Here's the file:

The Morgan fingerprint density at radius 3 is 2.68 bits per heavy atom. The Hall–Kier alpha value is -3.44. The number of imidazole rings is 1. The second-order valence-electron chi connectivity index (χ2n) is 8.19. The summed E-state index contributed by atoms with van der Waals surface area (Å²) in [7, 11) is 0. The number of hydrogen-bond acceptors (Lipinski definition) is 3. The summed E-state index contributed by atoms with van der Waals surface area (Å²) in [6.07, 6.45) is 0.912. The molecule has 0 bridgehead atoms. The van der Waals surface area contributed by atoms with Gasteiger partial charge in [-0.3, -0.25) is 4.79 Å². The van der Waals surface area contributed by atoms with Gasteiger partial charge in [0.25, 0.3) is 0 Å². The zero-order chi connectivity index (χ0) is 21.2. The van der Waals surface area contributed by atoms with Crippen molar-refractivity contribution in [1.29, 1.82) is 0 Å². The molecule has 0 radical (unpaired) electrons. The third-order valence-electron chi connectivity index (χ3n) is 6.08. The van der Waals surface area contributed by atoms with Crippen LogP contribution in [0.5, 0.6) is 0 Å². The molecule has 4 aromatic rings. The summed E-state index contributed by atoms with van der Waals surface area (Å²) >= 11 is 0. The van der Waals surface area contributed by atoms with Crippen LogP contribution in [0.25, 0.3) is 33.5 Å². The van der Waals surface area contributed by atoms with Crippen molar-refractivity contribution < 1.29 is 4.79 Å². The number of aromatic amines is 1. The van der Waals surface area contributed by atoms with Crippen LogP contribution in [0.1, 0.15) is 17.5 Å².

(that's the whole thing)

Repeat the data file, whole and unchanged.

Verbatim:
The Morgan fingerprint density at radius 3 is 2.68 bits per heavy atom. The Hall–Kier alpha value is -3.44. The number of imidazole rings is 1. The second-order valence-electron chi connectivity index (χ2n) is 8.19. The summed E-state index contributed by atoms with van der Waals surface area (Å²) in [7, 11) is 0. The number of hydrogen-bond acceptors (Lipinski definition) is 3. The summed E-state index contributed by atoms with van der Waals surface area (Å²) in [6.07, 6.45) is 0.912. The molecule has 0 bridgehead atoms. The van der Waals surface area contributed by atoms with Gasteiger partial charge in [-0.3, -0.25) is 4.79 Å². The van der Waals surface area contributed by atoms with Gasteiger partial charge in [0.25, 0.3) is 0 Å². The zero-order chi connectivity index (χ0) is 21.2. The van der Waals surface area contributed by atoms with Crippen molar-refractivity contribution in [1.29, 1.82) is 0 Å². The molecule has 0 radical (unpaired) electrons. The third-order valence-electron chi connectivity index (χ3n) is 6.08. The van der Waals surface area contributed by atoms with Crippen LogP contribution in [0.5, 0.6) is 0 Å². The molecule has 4 aromatic rings. The summed E-state index contributed by atoms with van der Waals surface area (Å²) >= 11 is 0. The van der Waals surface area contributed by atoms with Crippen LogP contribution in [0.25, 0.3) is 33.5 Å². The van der Waals surface area contributed by atoms with Crippen molar-refractivity contribution < 1.29 is 4.79 Å². The number of aromatic amines is 1. The van der Waals surface area contributed by atoms with Crippen LogP contribution in [0.1, 0.15) is 17.5 Å².